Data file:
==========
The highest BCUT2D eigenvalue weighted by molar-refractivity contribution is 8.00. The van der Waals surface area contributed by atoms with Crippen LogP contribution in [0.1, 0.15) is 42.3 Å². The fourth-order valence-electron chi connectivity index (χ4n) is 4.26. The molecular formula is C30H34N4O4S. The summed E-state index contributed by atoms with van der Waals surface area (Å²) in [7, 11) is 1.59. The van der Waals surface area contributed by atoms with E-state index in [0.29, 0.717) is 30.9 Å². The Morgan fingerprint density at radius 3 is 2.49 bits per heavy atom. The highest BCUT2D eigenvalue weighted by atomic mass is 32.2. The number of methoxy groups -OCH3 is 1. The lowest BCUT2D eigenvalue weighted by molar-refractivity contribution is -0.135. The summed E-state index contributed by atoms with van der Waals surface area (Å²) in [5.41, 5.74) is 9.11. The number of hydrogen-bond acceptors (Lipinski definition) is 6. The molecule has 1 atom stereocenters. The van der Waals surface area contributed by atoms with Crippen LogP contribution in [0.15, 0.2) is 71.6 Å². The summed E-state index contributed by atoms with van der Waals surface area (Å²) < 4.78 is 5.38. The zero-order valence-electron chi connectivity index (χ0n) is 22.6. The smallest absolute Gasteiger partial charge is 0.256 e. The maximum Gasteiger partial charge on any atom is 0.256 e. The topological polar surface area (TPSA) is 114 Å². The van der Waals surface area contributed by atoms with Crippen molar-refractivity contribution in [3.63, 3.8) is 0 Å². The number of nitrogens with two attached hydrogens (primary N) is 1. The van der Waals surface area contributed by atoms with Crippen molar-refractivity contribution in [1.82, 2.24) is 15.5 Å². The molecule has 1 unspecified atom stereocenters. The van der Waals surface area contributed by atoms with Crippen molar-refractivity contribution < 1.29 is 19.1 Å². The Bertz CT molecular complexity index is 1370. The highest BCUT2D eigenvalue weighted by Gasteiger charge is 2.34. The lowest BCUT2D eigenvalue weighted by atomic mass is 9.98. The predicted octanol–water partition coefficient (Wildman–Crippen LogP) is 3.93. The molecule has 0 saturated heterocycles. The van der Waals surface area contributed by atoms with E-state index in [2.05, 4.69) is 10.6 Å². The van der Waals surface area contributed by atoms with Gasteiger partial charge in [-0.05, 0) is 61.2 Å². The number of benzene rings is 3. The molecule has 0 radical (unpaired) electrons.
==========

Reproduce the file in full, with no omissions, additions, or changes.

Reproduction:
The highest BCUT2D eigenvalue weighted by molar-refractivity contribution is 8.00. The van der Waals surface area contributed by atoms with Crippen LogP contribution in [0.1, 0.15) is 42.3 Å². The fourth-order valence-electron chi connectivity index (χ4n) is 4.26. The molecular formula is C30H34N4O4S. The summed E-state index contributed by atoms with van der Waals surface area (Å²) in [7, 11) is 1.59. The van der Waals surface area contributed by atoms with E-state index in [0.29, 0.717) is 30.9 Å². The Morgan fingerprint density at radius 3 is 2.49 bits per heavy atom. The highest BCUT2D eigenvalue weighted by atomic mass is 32.2. The number of methoxy groups -OCH3 is 1. The lowest BCUT2D eigenvalue weighted by molar-refractivity contribution is -0.135. The summed E-state index contributed by atoms with van der Waals surface area (Å²) in [5.41, 5.74) is 9.11. The number of hydrogen-bond acceptors (Lipinski definition) is 6. The molecule has 1 atom stereocenters. The van der Waals surface area contributed by atoms with Crippen LogP contribution in [0.15, 0.2) is 71.6 Å². The summed E-state index contributed by atoms with van der Waals surface area (Å²) < 4.78 is 5.38. The zero-order valence-electron chi connectivity index (χ0n) is 22.6. The smallest absolute Gasteiger partial charge is 0.256 e. The maximum Gasteiger partial charge on any atom is 0.256 e. The topological polar surface area (TPSA) is 114 Å². The van der Waals surface area contributed by atoms with Crippen molar-refractivity contribution in [3.63, 3.8) is 0 Å². The number of nitrogens with two attached hydrogens (primary N) is 1. The van der Waals surface area contributed by atoms with Crippen molar-refractivity contribution in [1.82, 2.24) is 15.5 Å². The molecule has 1 unspecified atom stereocenters. The van der Waals surface area contributed by atoms with Crippen molar-refractivity contribution < 1.29 is 19.1 Å². The Bertz CT molecular complexity index is 1370. The highest BCUT2D eigenvalue weighted by Gasteiger charge is 2.34. The lowest BCUT2D eigenvalue weighted by atomic mass is 9.98. The predicted octanol–water partition coefficient (Wildman–Crippen LogP) is 3.93. The molecule has 0 saturated heterocycles. The van der Waals surface area contributed by atoms with E-state index in [2.05, 4.69) is 10.6 Å². The van der Waals surface area contributed by atoms with Gasteiger partial charge in [-0.05, 0) is 61.2 Å². The number of benzene rings is 3. The molecule has 0 radical (unpaired) electrons.